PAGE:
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Religie celtyckie - the Celts (religion)



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Treść: A celtic religion was a religion of nature it means a cult of nature like rivers, shafts or sacred trees (oak, mistletoe). Each tribe had it own deitys, but there were some general cults like a Sun cult or Samhains cult.
Animal Symbolism in Celtic Mythology
Animals in Celtic and Welsh mythology are tied in with fertility and vitality, because they are living, moving, and growing. They also provide vitality and continued life for the tribes through their meat, skins, and bones. In addition, they are a connection to the realm of spirits and the gods. This connection is seen through their use in the hunt, search for secrets and wisdom.
Specific animals have specific associations depending on the characteristics of the type of animal. Birds, fish, serpents, deer, cattle, swine, and so on all tend to be used as symbols. Boars, fishes, serpents, birds, and herd animals are the most frequently described.
Druids
They were a celtic priests. Except spiritual functions they were also judges, doctors, practicing wizardry, and they were looking at the stars to tell the future. Druids were very important persons in a celtic comunity, because they decided on many things.
The Druids emerged from the ancient Celtic tribes, at a time when the people had to live close to nature to survive. By the light of the storyteller\'s fire, and with the play of the harp, the Druids dreamed magic for their people. In the deep woods they would gather, bringing together their mysticism and philosophy, their insight and learning. Their spirit emerged from the the tides of the sea, the light of the sun, the wind in the Oak, the cry of the deer. In this way, they created an institution that inspired, frightened, and uplifted their world.
Druids filled the roles of judge, doctor, diviner, mage, mystic, and clerical scholar - they were the religious intelligentsia of their culture.
To become a Druid, students assembled in large groups for instruction and training, for a period of up to twenty years.
The mythologies describe Druids who were capable of many magical powers such as divination & prophesy, control of the weather, healing, levitation, and shapechanging themselves into the forms of animals.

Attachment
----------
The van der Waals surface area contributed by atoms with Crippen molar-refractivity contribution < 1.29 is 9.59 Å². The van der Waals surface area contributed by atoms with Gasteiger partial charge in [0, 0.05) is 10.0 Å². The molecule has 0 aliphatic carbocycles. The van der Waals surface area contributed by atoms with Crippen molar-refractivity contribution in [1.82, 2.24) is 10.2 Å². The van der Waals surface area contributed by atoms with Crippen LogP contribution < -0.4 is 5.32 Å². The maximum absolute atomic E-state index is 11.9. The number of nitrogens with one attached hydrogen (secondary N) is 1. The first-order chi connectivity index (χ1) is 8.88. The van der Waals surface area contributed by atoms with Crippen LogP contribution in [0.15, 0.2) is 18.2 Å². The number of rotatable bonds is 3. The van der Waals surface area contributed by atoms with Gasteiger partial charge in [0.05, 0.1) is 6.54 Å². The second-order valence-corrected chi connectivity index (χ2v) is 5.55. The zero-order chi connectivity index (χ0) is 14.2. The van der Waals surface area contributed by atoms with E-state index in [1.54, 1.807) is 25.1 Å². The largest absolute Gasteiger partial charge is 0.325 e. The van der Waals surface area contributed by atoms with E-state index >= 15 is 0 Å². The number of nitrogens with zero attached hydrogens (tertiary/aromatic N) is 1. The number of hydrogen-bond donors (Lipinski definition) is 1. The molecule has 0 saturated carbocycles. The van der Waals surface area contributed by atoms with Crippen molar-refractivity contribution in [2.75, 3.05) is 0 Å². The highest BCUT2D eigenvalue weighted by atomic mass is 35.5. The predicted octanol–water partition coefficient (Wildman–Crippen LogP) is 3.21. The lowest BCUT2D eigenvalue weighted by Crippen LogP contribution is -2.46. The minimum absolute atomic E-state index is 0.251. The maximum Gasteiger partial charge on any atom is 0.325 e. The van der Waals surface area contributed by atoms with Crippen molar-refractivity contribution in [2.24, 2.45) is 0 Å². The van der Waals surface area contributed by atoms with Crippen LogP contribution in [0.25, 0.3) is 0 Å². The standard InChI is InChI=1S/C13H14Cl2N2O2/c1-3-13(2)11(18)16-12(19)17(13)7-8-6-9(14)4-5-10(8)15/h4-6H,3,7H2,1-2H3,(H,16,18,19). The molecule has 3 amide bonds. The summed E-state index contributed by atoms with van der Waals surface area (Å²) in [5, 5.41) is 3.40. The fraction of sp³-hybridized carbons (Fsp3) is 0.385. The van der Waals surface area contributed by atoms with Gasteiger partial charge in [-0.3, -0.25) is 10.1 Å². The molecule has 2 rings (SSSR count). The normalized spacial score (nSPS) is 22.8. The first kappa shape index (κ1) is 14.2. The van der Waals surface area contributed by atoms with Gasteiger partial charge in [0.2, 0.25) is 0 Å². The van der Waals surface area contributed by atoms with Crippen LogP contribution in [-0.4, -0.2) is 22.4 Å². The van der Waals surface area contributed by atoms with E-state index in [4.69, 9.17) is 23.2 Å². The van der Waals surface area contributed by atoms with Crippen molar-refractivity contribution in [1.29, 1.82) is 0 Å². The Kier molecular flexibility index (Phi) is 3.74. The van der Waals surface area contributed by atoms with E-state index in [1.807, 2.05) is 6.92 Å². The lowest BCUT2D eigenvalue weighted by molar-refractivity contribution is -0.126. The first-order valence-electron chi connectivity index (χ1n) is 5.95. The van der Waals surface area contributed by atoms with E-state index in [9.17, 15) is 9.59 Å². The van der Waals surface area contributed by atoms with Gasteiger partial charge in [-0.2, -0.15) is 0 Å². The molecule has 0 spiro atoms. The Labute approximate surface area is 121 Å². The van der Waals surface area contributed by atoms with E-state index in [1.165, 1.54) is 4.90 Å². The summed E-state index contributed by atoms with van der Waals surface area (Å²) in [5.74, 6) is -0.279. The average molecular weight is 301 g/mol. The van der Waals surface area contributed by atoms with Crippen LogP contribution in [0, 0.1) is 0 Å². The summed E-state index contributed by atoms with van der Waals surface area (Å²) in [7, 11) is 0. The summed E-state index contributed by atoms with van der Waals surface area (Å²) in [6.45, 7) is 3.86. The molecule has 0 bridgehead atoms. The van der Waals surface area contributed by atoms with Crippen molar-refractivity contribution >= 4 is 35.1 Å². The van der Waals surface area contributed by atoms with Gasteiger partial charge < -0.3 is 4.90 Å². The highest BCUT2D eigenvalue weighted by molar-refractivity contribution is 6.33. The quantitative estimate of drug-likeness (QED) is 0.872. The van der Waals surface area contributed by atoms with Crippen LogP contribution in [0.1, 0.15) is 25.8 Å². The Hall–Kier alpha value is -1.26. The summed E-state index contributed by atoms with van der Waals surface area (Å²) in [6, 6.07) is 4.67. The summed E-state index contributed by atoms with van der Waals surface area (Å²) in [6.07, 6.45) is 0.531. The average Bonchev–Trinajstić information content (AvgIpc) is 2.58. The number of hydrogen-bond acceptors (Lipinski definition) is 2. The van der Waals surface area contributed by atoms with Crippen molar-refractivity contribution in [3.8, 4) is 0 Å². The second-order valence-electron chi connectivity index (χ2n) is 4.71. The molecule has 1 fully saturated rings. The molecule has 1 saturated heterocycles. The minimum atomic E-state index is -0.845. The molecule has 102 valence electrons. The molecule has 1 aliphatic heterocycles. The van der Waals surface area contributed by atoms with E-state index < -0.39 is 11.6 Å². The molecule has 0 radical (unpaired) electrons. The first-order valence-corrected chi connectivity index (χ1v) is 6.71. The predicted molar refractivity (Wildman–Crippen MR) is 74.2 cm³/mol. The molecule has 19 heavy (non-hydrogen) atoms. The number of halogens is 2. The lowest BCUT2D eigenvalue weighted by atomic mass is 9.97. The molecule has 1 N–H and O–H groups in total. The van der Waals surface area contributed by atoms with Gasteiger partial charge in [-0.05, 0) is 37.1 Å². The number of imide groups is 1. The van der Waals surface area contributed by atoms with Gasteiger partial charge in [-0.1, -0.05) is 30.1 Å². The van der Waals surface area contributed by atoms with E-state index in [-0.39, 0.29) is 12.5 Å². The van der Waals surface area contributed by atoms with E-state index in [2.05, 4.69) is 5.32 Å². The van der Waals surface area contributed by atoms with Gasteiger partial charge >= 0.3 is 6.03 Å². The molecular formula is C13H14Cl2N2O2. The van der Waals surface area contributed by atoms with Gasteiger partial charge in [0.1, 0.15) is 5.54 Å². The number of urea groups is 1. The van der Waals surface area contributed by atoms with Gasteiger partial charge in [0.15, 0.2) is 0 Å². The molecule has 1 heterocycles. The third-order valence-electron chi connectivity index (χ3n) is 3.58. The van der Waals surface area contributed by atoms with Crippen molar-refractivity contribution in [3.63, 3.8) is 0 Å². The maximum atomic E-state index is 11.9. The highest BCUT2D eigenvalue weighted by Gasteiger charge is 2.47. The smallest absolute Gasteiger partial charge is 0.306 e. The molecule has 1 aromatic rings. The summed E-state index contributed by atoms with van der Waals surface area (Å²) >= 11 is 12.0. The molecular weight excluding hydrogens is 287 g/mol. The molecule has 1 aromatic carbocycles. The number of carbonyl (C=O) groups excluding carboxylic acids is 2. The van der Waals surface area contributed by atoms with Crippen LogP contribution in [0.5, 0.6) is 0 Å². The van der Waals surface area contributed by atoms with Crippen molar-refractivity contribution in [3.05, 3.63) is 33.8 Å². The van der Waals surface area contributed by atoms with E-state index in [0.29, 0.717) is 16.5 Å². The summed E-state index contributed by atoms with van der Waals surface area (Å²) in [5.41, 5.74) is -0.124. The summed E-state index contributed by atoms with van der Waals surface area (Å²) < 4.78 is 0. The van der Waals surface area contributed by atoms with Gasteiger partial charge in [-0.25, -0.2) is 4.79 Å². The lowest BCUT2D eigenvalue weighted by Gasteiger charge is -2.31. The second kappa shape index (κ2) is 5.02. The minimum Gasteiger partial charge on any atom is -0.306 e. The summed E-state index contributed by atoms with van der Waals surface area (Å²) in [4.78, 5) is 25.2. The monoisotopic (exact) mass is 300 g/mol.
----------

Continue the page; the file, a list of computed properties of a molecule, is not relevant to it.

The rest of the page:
Their education was so rigourous that at the end of it they were virtually walking encycopaedias. A good word for them would seem to be \"priests\", yet I am reluctant to use it for two reasons: The Romans never used it, and because Druids didn\'t minister to congregations as priests do.
They had a clientele, like a lawyer, a consultant, a mystic, or a shaman would have.
Caesar and his historians never referred to them as priests, but perhaps they could not recognise them as priests since the Roman priesthood, officiating over an essentially political religion, were primarily teachers and judges, with less emphasis on being seers or diviners, whereas the Druids appeared to have both legal and magical powers and responsibilities.

Celtic year had 7 months including 30 days, 5 months including 29 days and one extra month \"samain\". The oldest celtic calendar was connected with lunar cycle. It is a cycle belongs to believes in female deitys. Only later synchronized the calendar with solar cycle, undoubtedly under the influence of Rome.
Imbolc
Coming at lambing time, around 31 January, Imbolc (or Oimelc) celebrated the beginning of the end of winter. New lambs were born, and a dish made from their docked tails was eaten. Women met to celebrate the return of the maiden aspect of the Goddess. This survived into Christian times as the Feast of Brigid: the saint was a Christianized version of the pagan goddess who was the daughter of the Dagda. In the Outer Hebrides, Celtic Christian celebrations of this festival lasted into the twentieth century, with women dressing a sheaf of oats in female clothes and setting it with a club in a basket called ‘Brid’s Bed’.